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Karen's Blogs

Blogs are brief, to-the-point, conversational and packed with information, strategies, and tips to turn troubled eaters into “normal” eaters and to help you enjoy a happier, healthier life.Sign up by clicking "Subscribe" below and they’ll arrive in your inbox. 

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Motivation for Self-care

Because most of you are searching for ways to become and stay motivated when it comes to eating, exercise and self-care, it’s important to understand what motivates people, in general, and you, in particular. Moreover, it’s crucial to recognize ways you’ve been trying to motivate yourself that have been proven not to work long term, such as focusing on weight loss and approval-seeking. What works? Read on.

The following theories and tips come from an interview (Talk of the Nation, The Art and Science of Motivation, NPR) with two experts on motivation: Steven Reis, author of WHO AM I—THE 16 BASIC DESIRES THAT MOTIVATE OUR ACTIONS AND DETERMINE OUR PERSONALITIES and Daniel Pink, author of DRIVE—THE SURPRISING TRUTH ABOUT WHAT MOTIVATES US.

Dr. Reis defines motivation as “the assertion of your values” and strongly encourages us to surround ourselves with people who are supportive of them. Because we all prioritize values differently, we each must find the ones which will support our individual beliefs and keep us moving forward. He also points out that “the key to understanding is that intrinsic motivation is not just what we want, it’s how much we want it.” Do you want to take care of yourself above all else, enough to actually do it? If not, you probably won’t. If you’re ambivalent about what you deserve, you will not stick with self-care.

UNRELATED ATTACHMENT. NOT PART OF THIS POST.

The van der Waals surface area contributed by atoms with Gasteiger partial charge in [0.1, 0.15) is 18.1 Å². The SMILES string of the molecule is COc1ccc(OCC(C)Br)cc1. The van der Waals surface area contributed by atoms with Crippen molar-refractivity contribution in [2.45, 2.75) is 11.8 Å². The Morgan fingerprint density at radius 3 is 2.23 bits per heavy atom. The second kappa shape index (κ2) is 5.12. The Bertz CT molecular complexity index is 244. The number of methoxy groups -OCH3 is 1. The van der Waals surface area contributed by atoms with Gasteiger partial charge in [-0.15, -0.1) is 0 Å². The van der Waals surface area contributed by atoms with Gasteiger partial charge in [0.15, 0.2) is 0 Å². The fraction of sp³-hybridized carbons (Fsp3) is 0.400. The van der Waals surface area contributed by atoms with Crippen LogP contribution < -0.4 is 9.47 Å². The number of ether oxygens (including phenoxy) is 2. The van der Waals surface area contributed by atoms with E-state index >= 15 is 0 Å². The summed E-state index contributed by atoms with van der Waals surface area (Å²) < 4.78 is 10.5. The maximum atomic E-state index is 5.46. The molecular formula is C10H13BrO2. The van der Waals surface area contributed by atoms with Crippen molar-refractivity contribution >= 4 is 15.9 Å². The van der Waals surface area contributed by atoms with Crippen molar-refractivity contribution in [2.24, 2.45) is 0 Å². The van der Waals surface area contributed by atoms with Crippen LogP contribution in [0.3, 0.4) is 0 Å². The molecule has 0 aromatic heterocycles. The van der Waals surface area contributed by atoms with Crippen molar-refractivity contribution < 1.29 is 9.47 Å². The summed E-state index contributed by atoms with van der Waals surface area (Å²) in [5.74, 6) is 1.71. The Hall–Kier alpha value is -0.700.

Daniel Pink says that “one of our misconceptions about motivation is that we think that if we simply calibrate rewards and calibrate punishments in a precise way, people will do what you want them to do, what you expect them to do. And that’s just fundamentally not true.” He sees successful motivation as stemming from a sense of purpose or mission, not from “‘if-then’ motivators. If you do this, then you get that.” He says that these “controlling contingent motivators” are less effective for complex than for simple tasks. Pink describes three kinds of motivational drives: universal biological (hunger, thirst, etc.); universal for rewards and to avoid punishment; and wanting to do things because they’re interesting, noting that “We do things because we like doing them… because we get better at them… because it’s the right thing to do.”

What’s your motivation for eating well and taking care of your body? Does it jive with what these experts say? If not, research says you’re setting yourself up for failure. To achieve success, consider how you can find motivation that is consistent with your values and your drives.

Happiness and Dysregulated Eaters
Saying No in Non-food Areas

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